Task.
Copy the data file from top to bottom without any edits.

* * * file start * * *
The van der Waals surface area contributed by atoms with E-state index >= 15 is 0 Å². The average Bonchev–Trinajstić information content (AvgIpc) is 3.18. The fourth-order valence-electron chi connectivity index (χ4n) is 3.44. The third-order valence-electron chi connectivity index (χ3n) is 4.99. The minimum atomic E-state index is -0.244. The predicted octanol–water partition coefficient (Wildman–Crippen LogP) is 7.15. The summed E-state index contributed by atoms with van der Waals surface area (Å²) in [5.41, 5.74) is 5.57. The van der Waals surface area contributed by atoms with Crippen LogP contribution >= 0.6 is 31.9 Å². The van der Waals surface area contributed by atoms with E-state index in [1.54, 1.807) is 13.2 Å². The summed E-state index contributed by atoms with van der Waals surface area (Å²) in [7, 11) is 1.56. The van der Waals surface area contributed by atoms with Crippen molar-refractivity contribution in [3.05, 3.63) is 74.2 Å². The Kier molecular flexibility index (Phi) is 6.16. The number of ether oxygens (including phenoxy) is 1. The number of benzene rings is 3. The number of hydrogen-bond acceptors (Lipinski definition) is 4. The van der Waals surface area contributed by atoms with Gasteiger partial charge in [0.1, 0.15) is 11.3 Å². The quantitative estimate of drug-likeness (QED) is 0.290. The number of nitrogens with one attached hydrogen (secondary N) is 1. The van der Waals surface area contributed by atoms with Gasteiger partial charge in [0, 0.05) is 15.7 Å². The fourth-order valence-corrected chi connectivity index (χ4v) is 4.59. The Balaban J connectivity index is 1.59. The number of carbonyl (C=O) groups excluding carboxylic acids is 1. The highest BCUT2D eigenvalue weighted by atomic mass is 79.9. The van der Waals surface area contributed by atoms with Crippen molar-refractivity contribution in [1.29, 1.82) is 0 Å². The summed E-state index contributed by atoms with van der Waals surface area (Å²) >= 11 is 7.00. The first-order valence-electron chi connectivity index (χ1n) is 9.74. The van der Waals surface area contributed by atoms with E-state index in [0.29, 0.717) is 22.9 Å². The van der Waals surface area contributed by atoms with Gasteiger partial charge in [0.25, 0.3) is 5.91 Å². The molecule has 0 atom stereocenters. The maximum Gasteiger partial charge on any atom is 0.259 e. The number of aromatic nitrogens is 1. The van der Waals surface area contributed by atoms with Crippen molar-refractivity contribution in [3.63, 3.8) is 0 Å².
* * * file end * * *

The van der Waals surface area contributed by atoms with E-state index >= 15 is 0 Å². The average Bonchev–Trinajstić information content (AvgIpc) is 3.18. The fourth-order valence-electron chi connectivity index (χ4n) is 3.44. The third-order valence-electron chi connectivity index (χ3n) is 4.99. The minimum atomic E-state index is -0.244. The predicted octanol–water partition coefficient (Wildman–Crippen LogP) is 7.15. The summed E-state index contributed by atoms with van der Waals surface area (Å²) in [5.41, 5.74) is 5.57. The van der Waals surface area contributed by atoms with Crippen LogP contribution >= 0.6 is 31.9 Å². The van der Waals surface area contributed by atoms with E-state index in [1.54, 1.807) is 13.2 Å². The summed E-state index contributed by atoms with van der Waals surface area (Å²) in [7, 11) is 1.56. The van der Waals surface area contributed by atoms with Crippen molar-refractivity contribution in [3.05, 3.63) is 74.2 Å². The Kier molecular flexibility index (Phi) is 6.16. The number of ether oxygens (including phenoxy) is 1. The number of benzene rings is 3. The number of hydrogen-bond acceptors (Lipinski definition) is 4. The van der Waals surface area contributed by atoms with Gasteiger partial charge in [0.1, 0.15) is 11.3 Å². The quantitative estimate of drug-likeness (QED) is 0.290. The number of nitrogens with one attached hydrogen (secondary N) is 1. The van der Waals surface area contributed by atoms with Gasteiger partial charge in [0, 0.05) is 15.7 Å². The fourth-order valence-corrected chi connectivity index (χ4v) is 4.59. The Balaban J connectivity index is 1.59. The number of carbonyl (C=O) groups excluding carboxylic acids is 1. The highest BCUT2D eigenvalue weighted by atomic mass is 79.9. The van der Waals surface area contributed by atoms with Crippen molar-refractivity contribution in [1.29, 1.82) is 0 Å². The summed E-state index contributed by atoms with van der Waals surface area (Å²) >= 11 is 7.00. The first-order valence-electron chi connectivity index (χ1n) is 9.74. The van der Waals surface area contributed by atoms with E-state index in [0.29, 0.717) is 22.9 Å². The van der Waals surface area contributed by atoms with Gasteiger partial charge in [0.25, 0.3) is 5.91 Å². The molecule has 0 atom stereocenters. The maximum Gasteiger partial charge on any atom is 0.259 e. The number of aromatic nitrogens is 1. The van der Waals surface area contributed by atoms with Crippen molar-refractivity contribution in [3.63, 3.8) is 0 Å².